By The Hindu


The Central government has been working hard to address India’s twin balance sheet problem, but it hasn’t had much to show in the form of results. The Financial Stability Report released by the Reserve Bank of India, for one, suggests that India is still far away from solving the troubles ailing its banks and large business corporations. According to the report released last week, gross non-performing assets (NPAs) in the banking system as a whole rose to 10.2% at the end of September, from 9.6% at the end of March. This, according to a research report released by CARE Ratings, puts India fifth among significant economies with the most NPAs. The RBI stated further that it expects NPAs to continue to rise to as high as 11.1% of total outstanding loans by September 2018, so the end to the bad loans mess seems nowhere near. The bad loans problem has also not spared private sector banks – these lenders have seen their asset quality deteriorate at a faster pace than public sector banks. Private bank NPAs increased by almost 41%, as compared to 17% in the case of public sector banks at the end of September. Non-banking financial companies that compete against banks also saw a jump in NPAs. There are, however, some signs of hope as credit growth has begun to turn the corner and shown faster growth on a year-on-year basis when compared to March.
Reforms undertaken until now though may not be good enough to tackle the problem. The resolution of bankruptcy cases, particularly against large borrowers that contribute a major share of bank NPAs, under the new Insolvency and Bankruptcy Code should help bring the NPA situation under some control. In fact, despite its many imperfections and the slow pace of resolutions by the National Company Law Tribunal, the Code can be helpful in cleaning up bank books in future credit cycles. The recapitalisation of public sector banks too can help increase the capital cushion of banks and induce them to lend more and boost economic activity. But bad debt resolution and recapitalisation are only part of the solution as they, by themselves, can do very little to rein in reckless lending that has pushed the Indian banking system to its current sorry state. Unless there are systemic reforms that address the problem of unsustainable lending, future credit cycles will continue to stress the banking system. In this regard, the government will do well to consider the recent advice of the International Monetary Fund to reduce its ownership stake in banks and give greater powers to the RBI to regulate public sector banks efficiently. Structural reforms are the only long-term solution.

After the sanction: on North Korea
The fresh round of economic sanction imposed unanimously by the un security council on North Korea is a predictable response to mounting international frustration over the nuclear stand-off. The measures come days after the U.S., echoing suspicions in other countries, charged the North Korean government with the world-wide ‘WannaCry’ cyberattacks in May. The sanctions include an 89% curb on refined petroleum imports into North Korea, stringent inspections of ships transferring fuel to the country, and the expulsion of thousands of North Koreans in other countries (who send home crucial hard currency) within two years. Despite the crippling nature of the curbs, there is some good news on this imbroglio. As on previous occasions, Beijing and Moscow were able to impress upon the Security Council the potentially destabilising and hence counterproductive impact of extreme measures. This is significant given the intercontinental ballistic missile that Pyongyang launched in November. It was described by U.S. Defence Secretary Jim Mattis as technically more sophisticated than anything witnessed previously, and the North Korean regime’s claim that it could deliver nuclear warheads anywhere in North America has been viewed with concern. However, even as China and Russia approved the latest measures, they continued to state their preference for diplomatic engagement. It remains to be seen how much more pressure Beijing can exert upon Pyongyang.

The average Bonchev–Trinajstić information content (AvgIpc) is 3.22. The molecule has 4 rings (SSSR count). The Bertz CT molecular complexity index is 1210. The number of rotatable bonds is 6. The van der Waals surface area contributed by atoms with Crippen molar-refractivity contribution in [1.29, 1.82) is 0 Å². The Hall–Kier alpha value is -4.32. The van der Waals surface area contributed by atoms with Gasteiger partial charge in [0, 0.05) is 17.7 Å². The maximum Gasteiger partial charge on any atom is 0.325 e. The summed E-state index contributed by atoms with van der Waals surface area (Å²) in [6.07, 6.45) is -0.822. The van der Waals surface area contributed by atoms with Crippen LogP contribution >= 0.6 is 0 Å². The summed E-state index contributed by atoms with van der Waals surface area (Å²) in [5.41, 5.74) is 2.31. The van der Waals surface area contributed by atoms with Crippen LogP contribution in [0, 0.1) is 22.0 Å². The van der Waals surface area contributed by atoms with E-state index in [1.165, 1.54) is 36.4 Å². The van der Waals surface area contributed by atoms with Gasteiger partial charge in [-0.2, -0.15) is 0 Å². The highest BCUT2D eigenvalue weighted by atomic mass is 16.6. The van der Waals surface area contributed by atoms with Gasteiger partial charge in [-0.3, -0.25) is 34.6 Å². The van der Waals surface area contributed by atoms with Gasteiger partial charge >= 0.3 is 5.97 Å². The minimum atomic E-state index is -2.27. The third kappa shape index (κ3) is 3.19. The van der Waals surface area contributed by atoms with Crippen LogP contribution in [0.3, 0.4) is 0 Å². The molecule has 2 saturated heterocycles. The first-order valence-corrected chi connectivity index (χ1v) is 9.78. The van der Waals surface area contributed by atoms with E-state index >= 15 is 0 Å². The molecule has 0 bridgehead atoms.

The stated aim of the sanctions regime has been to force North Korea
to halt its nuclear programme and start disarmament negotiations. In September, North Korea detonated its sixth underground nuclear device, which it claimed was a hydrogen bomb. That assertion remains unverified, but experts believe the explosion was many times more powerful than previous detonations. The development has served as a reminder to the U.S. that the scope for military options may be increasingly narrowing. Against this backdrop, a revival of stalled peace negotiations between the P-5 nations and North Korea may be the only realistic alternative on the horizon. The successful conclusion of the 2015 civilian nuclear agreement between the P-5 plus Germany and Iran affords a constructive template to move ahead with North Korea. Certainly, U.S. President Donald Trump has delivered a scathing blow to the Iran deal, even as he stopped short of scrapping it. Iran’s continued compliance with the inspections of the International Atomic Energy Agency may not mean much to Mr. Trump, given his overall distrust of multilateral institutions. But that is no reason why other big powers should not pursue the diplomatic effort with redoubled energy. Countries that backed the recently adopted UN nuclear weapons abolition pact should likewise lobby Pyongyang.
By the hindu

Title -  On the line : on India - China boundaryTalks 

The meeting between the special representative of India and china
National security adviser Ajit Doval and state councillor yang jiechi on the
boundary question on December 22, the 20th so far, was unique for a number of reasons. The talks came more than 20 months after the last round, reflecting a period of extreme strain in India-China ties, including the 70-day troop stand-off at Doklam this year. Previous meetings had followed each other within a year. Also, at the recent Communist Party Congress, Mr. Yang was elevated to the Political Bureau, and this is the first time the Chinese side has been represented by an SR of such seniority. As a result, the two sides were best poised to move ahead in the three-step process that was part of the Agreement on ‘Political Parameters and Guiding Principles for the Settlement of the India-China Boundary Question’ in 2005 — that is, defining the guidelines for the settlement of border disputes, formulating a framework agreement on the implementation of the guidelines, and completing border demarcation. The SRs w ere given an extended mandate after meetings between Prime Minister Narendra Modi and President Xi Jinping this year, and thus went well beyond the remit of discussing the resolution of boundary issues. Above all, they were guided by the Modi-Xi agreements of 2017, including the ‘Astana consensus’ that “differences must not be allowed to become disputes”, and the understanding at Xiamen that India-China relations “are a factor of stability” in an increasingly unstable world

By the hindu

No comments:

Post a Comment